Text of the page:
2013 Audi A4 Allroad Quattro Review

by under Review on 13 May 2013 03:06:49 PM13 May 2013
2013 AUDI A4
Price Range
$55,900 - $147,900
Fuel Consumption
4.9L - 9.5L/100km

Elegant looks; stylish interior; can handle some rough stuff; usual Audi quality


Limited practicality for raised ride height

It’s not just Northern Hemisphere families hitting the slopes in Aspen and The Alps looking to their Audi A4 Allroads this time of year. Aussies with a preference for prestige European wagons will find the extra practicality makes the high-riding A4 Allroad ideal for weekend getaways. 


Simple really. Give the incredibly stylish Audi A4 Allroad Quattro some extra ground clearance and underbody protection and you’re on the way to the beach, the bush…or wherever.

Audi A4 Allroad Overview

Don’t just take our word for it, listen to those who’ve parted with their ‘hard-earned’ and the fact is the larger Audi A6 Allroad has the strongest customer loyalty of any Audi model. Audi expects a similar result following this, the debut of the A4 Allroad model in Australia (only 150 examples have been secured for local sale).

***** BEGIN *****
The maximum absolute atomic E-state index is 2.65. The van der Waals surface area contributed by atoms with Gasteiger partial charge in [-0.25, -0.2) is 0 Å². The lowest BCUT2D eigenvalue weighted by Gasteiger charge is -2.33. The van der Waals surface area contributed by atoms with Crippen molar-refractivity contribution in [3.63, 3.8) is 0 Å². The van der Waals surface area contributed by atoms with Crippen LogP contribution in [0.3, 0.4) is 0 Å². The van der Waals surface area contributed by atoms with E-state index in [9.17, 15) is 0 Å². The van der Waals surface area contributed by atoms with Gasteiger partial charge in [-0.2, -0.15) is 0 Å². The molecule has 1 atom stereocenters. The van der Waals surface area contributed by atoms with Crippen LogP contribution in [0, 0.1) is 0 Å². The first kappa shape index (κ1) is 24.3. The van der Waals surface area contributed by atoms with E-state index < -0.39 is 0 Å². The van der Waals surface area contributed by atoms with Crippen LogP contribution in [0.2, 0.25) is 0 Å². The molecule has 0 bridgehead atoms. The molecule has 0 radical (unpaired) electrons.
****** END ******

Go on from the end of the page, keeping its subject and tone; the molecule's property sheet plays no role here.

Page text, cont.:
With its wider track, raised ride height, stylish 17-inch alloy wheels and visual strengthening in the form of stainless steel sill extensions, roof rails and the rest, the A4 Allroad looks substantial on-road and Audi has equipped the wagon with a massive list of luxury and technology features which make its $69,900 price tag actually great value.

Audi A4 Allroad Engine

By now Volkswagen Group’s 2.0-litre TDI turbo-diesel is very familiar. The in-line four-cylinder powerplant is simply one of the world’s best turbo-diesels and runs all the goodies – common rail direct injection, variable geometry intercooled turbocharger and low temperature EGR control.

Fitted to the Audi A4 Allroad, ,maximum power is 130kW at 4200rpm and peak torque of 380Nm is delivered between 1750rpm and 2500 rpm. 


Drive is to all four wheels via Audi’s S tronic twin-clutch direct shift seven-speed automatic transmission and Quattro all-wheel-drive. Combined cycle fuel consumption (aided by fuel-saving auto start/stop) is rated at 6.0l/100kms.

Acceleration zero to 100km/h is rated at 8.1 seconds – identical to the Mercedes-Benz C200 Estate despite the extra weight of the Audi with its Quattro components (1670kgs for the A4 Allroad to 1565kgs for the Merc).